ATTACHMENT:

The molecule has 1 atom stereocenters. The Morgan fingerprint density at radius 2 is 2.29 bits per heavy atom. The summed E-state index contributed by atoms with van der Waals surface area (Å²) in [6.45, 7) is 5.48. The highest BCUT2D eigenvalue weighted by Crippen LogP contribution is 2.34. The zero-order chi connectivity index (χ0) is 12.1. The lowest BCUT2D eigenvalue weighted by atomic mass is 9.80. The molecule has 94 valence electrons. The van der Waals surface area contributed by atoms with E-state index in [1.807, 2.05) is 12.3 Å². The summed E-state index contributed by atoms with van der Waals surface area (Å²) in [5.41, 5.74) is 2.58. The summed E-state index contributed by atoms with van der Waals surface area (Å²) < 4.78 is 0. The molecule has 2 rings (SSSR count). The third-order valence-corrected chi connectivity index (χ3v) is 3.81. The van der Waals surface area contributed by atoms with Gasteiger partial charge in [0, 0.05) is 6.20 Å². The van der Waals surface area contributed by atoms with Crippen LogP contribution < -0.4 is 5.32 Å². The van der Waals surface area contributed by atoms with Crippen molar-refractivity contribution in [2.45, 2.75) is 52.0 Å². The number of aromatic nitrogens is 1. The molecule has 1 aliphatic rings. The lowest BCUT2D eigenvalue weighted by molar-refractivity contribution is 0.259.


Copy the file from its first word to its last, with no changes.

The molecule has 1 atom stereocenters. The Morgan fingerprint density at radius 2 is 2.29 bits per heavy atom. The summed E-state index contributed by atoms with van der Waals surface area (Å²) in [6.45, 7) is 5.48. The highest BCUT2D eigenvalue weighted by Crippen LogP contribution is 2.34. The zero-order chi connectivity index (χ0) is 12.1. The lowest BCUT2D eigenvalue weighted by atomic mass is 9.80. The molecule has 94 valence electrons. The van der Waals surface area contributed by atoms with E-state index in [1.807, 2.05) is 12.3 Å². The summed E-state index contributed by atoms with van der Waals surface area (Å²) in [5.41, 5.74) is 2.58. The summed E-state index contributed by atoms with van der Waals surface area (Å²) < 4.78 is 0. The molecule has 2 rings (SSSR count). The third-order valence-corrected chi connectivity index (χ3v) is 3.81. The van der Waals surface area contributed by atoms with Gasteiger partial charge in [0, 0.05) is 6.20 Å². The van der Waals surface area contributed by atoms with Crippen LogP contribution < -0.4 is 5.32 Å². The van der Waals surface area contributed by atoms with Crippen molar-refractivity contribution in [2.45, 2.75) is 52.0 Å². The number of aromatic nitrogens is 1. The molecule has 1 aliphatic rings. The lowest BCUT2D eigenvalue weighted by molar-refractivity contribution is 0.259.